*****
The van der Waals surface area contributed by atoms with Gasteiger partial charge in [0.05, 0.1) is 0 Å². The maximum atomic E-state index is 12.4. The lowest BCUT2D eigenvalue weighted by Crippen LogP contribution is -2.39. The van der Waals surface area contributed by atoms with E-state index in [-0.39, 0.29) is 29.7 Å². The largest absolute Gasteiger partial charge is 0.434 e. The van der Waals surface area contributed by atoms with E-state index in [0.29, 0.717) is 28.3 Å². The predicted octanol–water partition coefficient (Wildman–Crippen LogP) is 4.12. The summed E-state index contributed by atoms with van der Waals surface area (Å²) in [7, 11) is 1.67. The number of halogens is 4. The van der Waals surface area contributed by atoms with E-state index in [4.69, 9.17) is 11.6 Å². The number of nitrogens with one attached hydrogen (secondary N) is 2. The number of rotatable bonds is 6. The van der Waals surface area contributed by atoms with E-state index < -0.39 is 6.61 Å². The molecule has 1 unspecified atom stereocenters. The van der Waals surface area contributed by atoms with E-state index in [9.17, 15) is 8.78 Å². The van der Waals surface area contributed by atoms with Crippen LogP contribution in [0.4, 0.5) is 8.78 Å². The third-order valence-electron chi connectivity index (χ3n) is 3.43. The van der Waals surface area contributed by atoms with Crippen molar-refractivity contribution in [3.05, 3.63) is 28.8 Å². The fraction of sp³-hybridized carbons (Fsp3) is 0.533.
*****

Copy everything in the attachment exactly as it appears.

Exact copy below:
The van der Waals surface area contributed by atoms with Gasteiger partial charge in [0.05, 0.1) is 0 Å². The maximum atomic E-state index is 12.4. The lowest BCUT2D eigenvalue weighted by Crippen LogP contribution is -2.39. The van der Waals surface area contributed by atoms with E-state index in [-0.39, 0.29) is 29.7 Å². The largest absolute Gasteiger partial charge is 0.434 e. The van der Waals surface area contributed by atoms with E-state index in [0.29, 0.717) is 28.3 Å². The predicted octanol–water partition coefficient (Wildman–Crippen LogP) is 4.12. The summed E-state index contributed by atoms with van der Waals surface area (Å²) in [7, 11) is 1.67. The number of halogens is 4. The van der Waals surface area contributed by atoms with E-state index in [4.69, 9.17) is 11.6 Å². The number of nitrogens with one attached hydrogen (secondary N) is 2. The number of rotatable bonds is 6. The van der Waals surface area contributed by atoms with E-state index < -0.39 is 6.61 Å². The molecule has 1 unspecified atom stereocenters. The van der Waals surface area contributed by atoms with E-state index in [9.17, 15) is 8.78 Å². The van der Waals surface area contributed by atoms with Crippen LogP contribution in [0.4, 0.5) is 8.78 Å². The third-order valence-electron chi connectivity index (χ3n) is 3.43. The van der Waals surface area contributed by atoms with Crippen molar-refractivity contribution in [3.05, 3.63) is 28.8 Å². The fraction of sp³-hybridized carbons (Fsp3) is 0.533.